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[K-Food] Sempio spicing up global dishes with K-sauces

Backed by umami-flavored Yondu and creative gochujang products, overseas sales make up more than 10% of total for Korea’s No. 1 sauce maker

By Lee Yoon-seo

Published : April 13, 2023 - 16:01

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Jaume Biarnes, director of the Yondu Culinary Studio, introduces recipes that utilized Sempio's Yondu Vegetable Umami to people in the Yondu Culinary Studio located in Manhattan, New York City. (Sempio) Jaume Biarnes, director of the Yondu Culinary Studio, introduces recipes that utilized Sempio's Yondu Vegetable Umami to people in the Yondu Culinary Studio located in Manhattan, New York City. (Sempio)

This is the sixth installment of a series of interviews with global business chiefs of South Korean food companies that are expanding aggressively in overseas markets. -- Ed.

 

Sauces embody a tradition -- they are a compilation of decades of locals’ know-how for spicing up native cuisine. As such, matching traditional sauces with foreign dishes is rare.

However, Korea's largest sauce maker Sempio said it is currently at the vanguard of savory Korean sauces imbuing diverse menu items around the world.

Headed by sales of its bestselling gochujang (hot pepper paste) products and Sempio's modified version of soy sauce, Yondu, overseas sales make up 11.5 percent of the total as of 2022.

Sempio’s secret to success is focusing on products that add “umami” to global dishes.

"Sempio's Yondu, which primarily outsells other single category products abroad, is seeing some 50 percent increase in global sales annually," said Lee Jae-kyu, a team leader of overseas sales at Sempio during an interview at the company's headquarters in Jung-gu, Seoul with The Korea Herald.

"We attribute Yondu's success to its capability to instill a sense of 'umami' to global cuisines, no matter what it is," he said.

Umami refers to one of the five basic tastes, along with sweet, sour, salty and bitter. Also known as the taste of glutamate -- an amino acid that is one of the main constituents of protein -- "umami" connotes “savoriness,” and can be best described as the meaty, brothy taste that deepens the flavor of food.

Although the taste is widely recognized in Korean as "gamchilmat," and utilized in various dishes here, the concept is still foreign in the global market. Sempio says its tactics to target the “blue ocean” taste have contributed to Yondu's global success.

"It's not that there are no ingredients to maximize the taste of umami overseas. Few examples (that are used to increase savoriness) include chicken stock, tomatoes and olive oil, but these can only be used in very limited dishes," Lee said, adding that Yondu's competitive edge is its diverse usability, with its liquid form and characteristically weak potency.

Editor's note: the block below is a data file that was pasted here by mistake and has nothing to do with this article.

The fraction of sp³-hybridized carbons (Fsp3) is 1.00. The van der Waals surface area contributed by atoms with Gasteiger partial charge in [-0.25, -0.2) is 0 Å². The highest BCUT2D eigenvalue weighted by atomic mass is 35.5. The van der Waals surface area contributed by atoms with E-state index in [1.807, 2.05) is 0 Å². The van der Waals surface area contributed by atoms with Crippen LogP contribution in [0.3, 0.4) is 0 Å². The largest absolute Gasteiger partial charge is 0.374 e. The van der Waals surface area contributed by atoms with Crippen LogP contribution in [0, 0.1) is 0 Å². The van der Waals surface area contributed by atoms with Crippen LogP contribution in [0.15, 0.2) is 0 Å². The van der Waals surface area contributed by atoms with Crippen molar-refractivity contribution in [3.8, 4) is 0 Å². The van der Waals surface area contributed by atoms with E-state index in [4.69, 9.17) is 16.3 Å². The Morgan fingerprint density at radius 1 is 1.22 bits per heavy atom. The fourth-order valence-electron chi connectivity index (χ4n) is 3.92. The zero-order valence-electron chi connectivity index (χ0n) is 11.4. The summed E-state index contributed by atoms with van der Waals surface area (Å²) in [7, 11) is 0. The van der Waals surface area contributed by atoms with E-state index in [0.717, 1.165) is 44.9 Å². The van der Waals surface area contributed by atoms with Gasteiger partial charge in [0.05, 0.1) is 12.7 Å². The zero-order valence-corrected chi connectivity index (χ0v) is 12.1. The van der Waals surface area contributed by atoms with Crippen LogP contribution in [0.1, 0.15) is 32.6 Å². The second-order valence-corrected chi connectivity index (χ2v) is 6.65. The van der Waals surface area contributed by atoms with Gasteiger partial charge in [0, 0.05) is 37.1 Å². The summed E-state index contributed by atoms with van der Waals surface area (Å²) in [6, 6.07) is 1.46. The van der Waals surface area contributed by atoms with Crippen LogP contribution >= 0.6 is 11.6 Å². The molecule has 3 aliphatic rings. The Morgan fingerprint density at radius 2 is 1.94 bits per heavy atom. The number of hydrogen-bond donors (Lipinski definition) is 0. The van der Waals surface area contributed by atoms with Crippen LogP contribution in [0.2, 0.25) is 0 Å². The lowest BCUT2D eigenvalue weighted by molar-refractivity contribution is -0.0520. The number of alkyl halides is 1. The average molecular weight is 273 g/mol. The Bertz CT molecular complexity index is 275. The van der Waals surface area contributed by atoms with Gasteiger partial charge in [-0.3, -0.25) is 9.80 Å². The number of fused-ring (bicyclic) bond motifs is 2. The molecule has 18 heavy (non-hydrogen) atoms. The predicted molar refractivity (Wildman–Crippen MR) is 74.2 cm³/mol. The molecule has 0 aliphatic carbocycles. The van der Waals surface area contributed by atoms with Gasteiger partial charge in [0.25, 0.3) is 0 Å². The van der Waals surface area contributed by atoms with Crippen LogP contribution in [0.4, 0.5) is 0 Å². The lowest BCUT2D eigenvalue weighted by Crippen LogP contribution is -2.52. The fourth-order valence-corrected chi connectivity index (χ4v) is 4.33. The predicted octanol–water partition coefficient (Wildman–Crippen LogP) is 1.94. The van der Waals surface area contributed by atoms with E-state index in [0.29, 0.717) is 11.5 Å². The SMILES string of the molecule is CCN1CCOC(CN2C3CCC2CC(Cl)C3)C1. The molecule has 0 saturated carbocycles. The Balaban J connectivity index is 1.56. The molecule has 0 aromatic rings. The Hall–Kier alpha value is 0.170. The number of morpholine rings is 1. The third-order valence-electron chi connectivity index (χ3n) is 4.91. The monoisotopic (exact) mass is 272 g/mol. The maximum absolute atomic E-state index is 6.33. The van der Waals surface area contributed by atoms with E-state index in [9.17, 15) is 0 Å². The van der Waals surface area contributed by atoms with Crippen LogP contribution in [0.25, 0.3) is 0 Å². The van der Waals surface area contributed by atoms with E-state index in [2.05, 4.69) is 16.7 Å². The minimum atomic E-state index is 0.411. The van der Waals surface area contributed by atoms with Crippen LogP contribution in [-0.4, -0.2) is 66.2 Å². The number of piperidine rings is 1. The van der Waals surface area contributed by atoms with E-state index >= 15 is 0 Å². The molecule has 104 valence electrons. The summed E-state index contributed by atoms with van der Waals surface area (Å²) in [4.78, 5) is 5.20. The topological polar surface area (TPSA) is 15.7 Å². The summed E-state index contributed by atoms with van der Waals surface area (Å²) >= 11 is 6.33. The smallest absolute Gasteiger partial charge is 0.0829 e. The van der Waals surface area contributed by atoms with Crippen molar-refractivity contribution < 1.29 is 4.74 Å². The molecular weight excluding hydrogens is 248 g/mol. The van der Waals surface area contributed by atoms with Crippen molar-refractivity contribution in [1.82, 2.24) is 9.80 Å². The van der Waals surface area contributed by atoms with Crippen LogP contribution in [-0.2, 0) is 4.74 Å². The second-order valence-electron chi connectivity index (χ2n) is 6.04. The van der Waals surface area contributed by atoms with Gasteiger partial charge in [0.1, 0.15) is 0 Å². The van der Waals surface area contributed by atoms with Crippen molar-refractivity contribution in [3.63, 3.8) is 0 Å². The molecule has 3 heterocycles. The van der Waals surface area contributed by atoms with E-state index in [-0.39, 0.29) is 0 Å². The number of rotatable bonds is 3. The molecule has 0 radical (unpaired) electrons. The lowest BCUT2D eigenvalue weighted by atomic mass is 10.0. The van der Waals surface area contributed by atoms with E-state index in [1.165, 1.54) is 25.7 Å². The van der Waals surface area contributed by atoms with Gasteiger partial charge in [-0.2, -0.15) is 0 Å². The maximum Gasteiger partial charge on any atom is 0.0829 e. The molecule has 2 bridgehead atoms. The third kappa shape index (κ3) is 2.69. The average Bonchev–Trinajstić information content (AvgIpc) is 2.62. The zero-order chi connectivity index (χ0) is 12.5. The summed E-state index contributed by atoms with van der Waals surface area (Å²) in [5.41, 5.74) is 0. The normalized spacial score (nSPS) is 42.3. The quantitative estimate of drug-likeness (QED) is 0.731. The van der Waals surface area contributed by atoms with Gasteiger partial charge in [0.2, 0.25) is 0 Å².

In addition to large markets such as the US and Europe, the company aggressively targeted markets where its products could stand out against relatively lower levels of competition, such as Russia or the Middle East.

 

Gochujang hails success

 

Another product that revved up Sempio's performance abroad was gochujang.

According to Lee, the company is currently seeing annual sales growth rate of 25 percent for its gochujang products in the global market.

Lee added that its gochujang products are bestsellers not only in its most quickly growing markets such as Switzerland, France, Germany and the Netherlands, but also in Sempio's biggest market -- the US.

"We attribute the popularity surrounding our gochujang products to our research. We found that some consumers find the taste and aroma of gochujang a bit too heavy. In order to make it easier for foreigners who are trying Korean 'jang' (Korean traditional fermented paste) for the first time, we reduced the spicy and salty taste in gochujang, and diversified our lineup to include gluten-free and organic versions," said Lee.

Lee added that the company's efforts to introduce a slew of recipes that can be made with gochujang, along with other Korean sauces, helped ramp up sales in the overseas market significantly.

For example, in contrast to when the company first exported its products to Europe, currently some 60 percent of consumers that buy its products are locals, instead of Korean residents living abroad.

Its strategy to analyze foreign retail chains have further proved fruitful.

Lee explained that overseas consumers have a tendency to visit different retail outlets for specific types of groceries, in contrast to Korean consumers -- who tend to get all their groceries in one go at large supermarket chain stores such as Homeplus and E-mart.

Lee said that Sempio has plans to aggressively foray into major North American retail chains which specialize in sales of premium health foods such as Whole Foods, Metro, Sprouts Farmers Market and Publix Super Markets, to target a specific consumer demographic.

For its plans going forward, Sempio said it is set on foraying into Saudi Arabia, Qatar and Israel -- countries where few Korean competitors have forayed so far, and whose markets bear potential for sales of savory sauces and condiments.

"We are no longer living in a time where we eat because we are hungry. Eating itself has become a cultural activity," said Lee.

“Consumers are also no longer averse to trying out new types of foods. In fact, they enjoy the adventure,” said Lee, adding that with its Korean sauce products, Sempio is ready to further spice up global consumers’ dishes.

Lee Jae-kyu, a team leader of overseas sales at Sempio, poses for a photo at Sempio's headquarters in Jung-gu, central Seoul, on March 10. (Im Se-jun/The Korea Herald) Lee Jae-kyu, a team leader of overseas sales at Sempio, poses for a photo at Sempio's headquarters in Jung-gu, central Seoul, on March 10. (Im Se-jun/The Korea Herald)